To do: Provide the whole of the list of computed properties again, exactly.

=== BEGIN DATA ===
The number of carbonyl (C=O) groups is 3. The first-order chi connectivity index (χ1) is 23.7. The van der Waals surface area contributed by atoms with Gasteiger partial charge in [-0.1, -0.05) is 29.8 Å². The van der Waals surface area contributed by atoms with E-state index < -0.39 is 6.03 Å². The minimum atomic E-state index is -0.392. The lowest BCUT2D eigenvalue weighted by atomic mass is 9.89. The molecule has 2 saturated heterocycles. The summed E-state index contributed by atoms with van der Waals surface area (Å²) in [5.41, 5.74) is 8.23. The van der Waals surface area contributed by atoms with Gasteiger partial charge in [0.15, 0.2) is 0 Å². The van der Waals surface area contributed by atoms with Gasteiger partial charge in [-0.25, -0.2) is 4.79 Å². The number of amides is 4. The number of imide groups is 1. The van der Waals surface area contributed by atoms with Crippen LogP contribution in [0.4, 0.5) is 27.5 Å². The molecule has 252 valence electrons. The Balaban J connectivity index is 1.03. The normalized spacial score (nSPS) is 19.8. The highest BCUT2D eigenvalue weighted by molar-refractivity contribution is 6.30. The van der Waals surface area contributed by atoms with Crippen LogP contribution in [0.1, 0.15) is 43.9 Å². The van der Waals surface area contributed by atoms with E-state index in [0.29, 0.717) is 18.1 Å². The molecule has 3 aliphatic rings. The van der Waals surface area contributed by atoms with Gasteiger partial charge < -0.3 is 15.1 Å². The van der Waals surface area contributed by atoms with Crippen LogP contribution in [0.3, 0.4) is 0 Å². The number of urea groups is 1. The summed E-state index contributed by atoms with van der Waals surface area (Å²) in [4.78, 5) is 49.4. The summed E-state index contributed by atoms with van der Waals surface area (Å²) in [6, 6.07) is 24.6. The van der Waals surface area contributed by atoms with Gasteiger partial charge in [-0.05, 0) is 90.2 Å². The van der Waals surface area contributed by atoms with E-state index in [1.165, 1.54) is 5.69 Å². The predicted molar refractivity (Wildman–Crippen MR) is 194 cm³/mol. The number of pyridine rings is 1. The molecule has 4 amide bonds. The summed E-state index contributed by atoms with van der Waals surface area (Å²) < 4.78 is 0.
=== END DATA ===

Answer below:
The number of carbonyl (C=O) groups is 3. The first-order chi connectivity index (χ1) is 23.7. The van der Waals surface area contributed by atoms with Gasteiger partial charge in [-0.1, -0.05) is 29.8 Å². The van der Waals surface area contributed by atoms with E-state index < -0.39 is 6.03 Å². The minimum atomic E-state index is -0.392. The lowest BCUT2D eigenvalue weighted by atomic mass is 9.89. The molecule has 2 saturated heterocycles. The summed E-state index contributed by atoms with van der Waals surface area (Å²) in [5.41, 5.74) is 8.23. The van der Waals surface area contributed by atoms with Gasteiger partial charge in [0.15, 0.2) is 0 Å². The van der Waals surface area contributed by atoms with Gasteiger partial charge in [-0.25, -0.2) is 4.79 Å². The number of amides is 4. The number of imide groups is 1. The van der Waals surface area contributed by atoms with Crippen LogP contribution in [0.4, 0.5) is 27.5 Å². The molecule has 252 valence electrons. The Balaban J connectivity index is 1.03. The normalized spacial score (nSPS) is 19.8. The highest BCUT2D eigenvalue weighted by molar-refractivity contribution is 6.30. The van der Waals surface area contributed by atoms with Crippen LogP contribution in [0.1, 0.15) is 43.9 Å². The van der Waals surface area contributed by atoms with E-state index in [0.29, 0.717) is 18.1 Å². The molecule has 3 aliphatic rings. The van der Waals surface area contributed by atoms with Gasteiger partial charge < -0.3 is 15.1 Å². The van der Waals surface area contributed by atoms with Crippen LogP contribution in [0.3, 0.4) is 0 Å². The number of urea groups is 1. The summed E-state index contributed by atoms with van der Waals surface area (Å²) in [4.78, 5) is 49.4. The summed E-state index contributed by atoms with van der Waals surface area (Å²) in [6, 6.07) is 24.6. The van der Waals surface area contributed by atoms with Gasteiger partial charge in [-0.05, 0) is 90.2 Å². The van der Waals surface area contributed by atoms with E-state index in [1.165, 1.54) is 5.69 Å². The predicted molar refractivity (Wildman–Crippen MR) is 194 cm³/mol. The number of pyridine rings is 1. The molecule has 4 amide bonds. The summed E-state index contributed by atoms with van der Waals surface area (Å²) < 4.78 is 0.